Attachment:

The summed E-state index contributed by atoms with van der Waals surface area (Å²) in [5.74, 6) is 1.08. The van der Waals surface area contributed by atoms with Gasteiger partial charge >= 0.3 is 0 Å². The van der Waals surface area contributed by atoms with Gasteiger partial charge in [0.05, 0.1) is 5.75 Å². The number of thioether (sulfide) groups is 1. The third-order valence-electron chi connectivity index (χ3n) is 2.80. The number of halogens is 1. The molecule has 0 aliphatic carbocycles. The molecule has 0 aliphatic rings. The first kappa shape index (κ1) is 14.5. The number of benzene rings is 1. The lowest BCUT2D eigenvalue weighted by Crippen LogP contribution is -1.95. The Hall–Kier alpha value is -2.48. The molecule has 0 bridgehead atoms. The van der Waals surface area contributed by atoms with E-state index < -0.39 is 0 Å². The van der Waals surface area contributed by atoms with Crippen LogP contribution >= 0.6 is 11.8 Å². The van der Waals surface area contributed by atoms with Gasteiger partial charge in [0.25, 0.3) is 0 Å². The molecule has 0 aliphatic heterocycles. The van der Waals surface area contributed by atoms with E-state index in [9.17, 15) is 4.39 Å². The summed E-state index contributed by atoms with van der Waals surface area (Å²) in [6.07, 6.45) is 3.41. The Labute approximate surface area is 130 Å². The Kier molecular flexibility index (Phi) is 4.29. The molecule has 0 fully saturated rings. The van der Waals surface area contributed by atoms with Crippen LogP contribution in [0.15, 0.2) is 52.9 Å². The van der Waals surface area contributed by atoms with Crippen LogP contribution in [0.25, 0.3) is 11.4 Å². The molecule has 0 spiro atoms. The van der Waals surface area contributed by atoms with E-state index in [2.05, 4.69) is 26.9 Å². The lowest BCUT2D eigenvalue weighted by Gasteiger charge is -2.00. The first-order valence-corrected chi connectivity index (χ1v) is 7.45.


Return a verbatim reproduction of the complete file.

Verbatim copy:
The summed E-state index contributed by atoms with van der Waals surface area (Å²) in [5.74, 6) is 1.08. The van der Waals surface area contributed by atoms with Gasteiger partial charge >= 0.3 is 0 Å². The van der Waals surface area contributed by atoms with Gasteiger partial charge in [0.05, 0.1) is 5.75 Å². The number of thioether (sulfide) groups is 1. The third-order valence-electron chi connectivity index (χ3n) is 2.80. The number of halogens is 1. The molecule has 0 aliphatic carbocycles. The molecule has 0 aliphatic rings. The first kappa shape index (κ1) is 14.5. The number of benzene rings is 1. The lowest BCUT2D eigenvalue weighted by Crippen LogP contribution is -1.95. The Hall–Kier alpha value is -2.48. The molecule has 0 bridgehead atoms. The van der Waals surface area contributed by atoms with E-state index < -0.39 is 0 Å². The van der Waals surface area contributed by atoms with Crippen LogP contribution >= 0.6 is 11.8 Å². The van der Waals surface area contributed by atoms with Gasteiger partial charge in [0.25, 0.3) is 0 Å². The molecule has 0 aliphatic heterocycles. The van der Waals surface area contributed by atoms with E-state index in [9.17, 15) is 4.39 Å². The summed E-state index contributed by atoms with van der Waals surface area (Å²) in [6.07, 6.45) is 3.41. The Labute approximate surface area is 130 Å². The Kier molecular flexibility index (Phi) is 4.29. The molecule has 0 fully saturated rings. The van der Waals surface area contributed by atoms with Crippen LogP contribution in [0.15, 0.2) is 52.9 Å². The van der Waals surface area contributed by atoms with Crippen LogP contribution in [0.25, 0.3) is 11.4 Å². The molecule has 0 spiro atoms. The van der Waals surface area contributed by atoms with E-state index in [2.05, 4.69) is 26.9 Å². The lowest BCUT2D eigenvalue weighted by Gasteiger charge is -2.00. The first-order valence-corrected chi connectivity index (χ1v) is 7.45.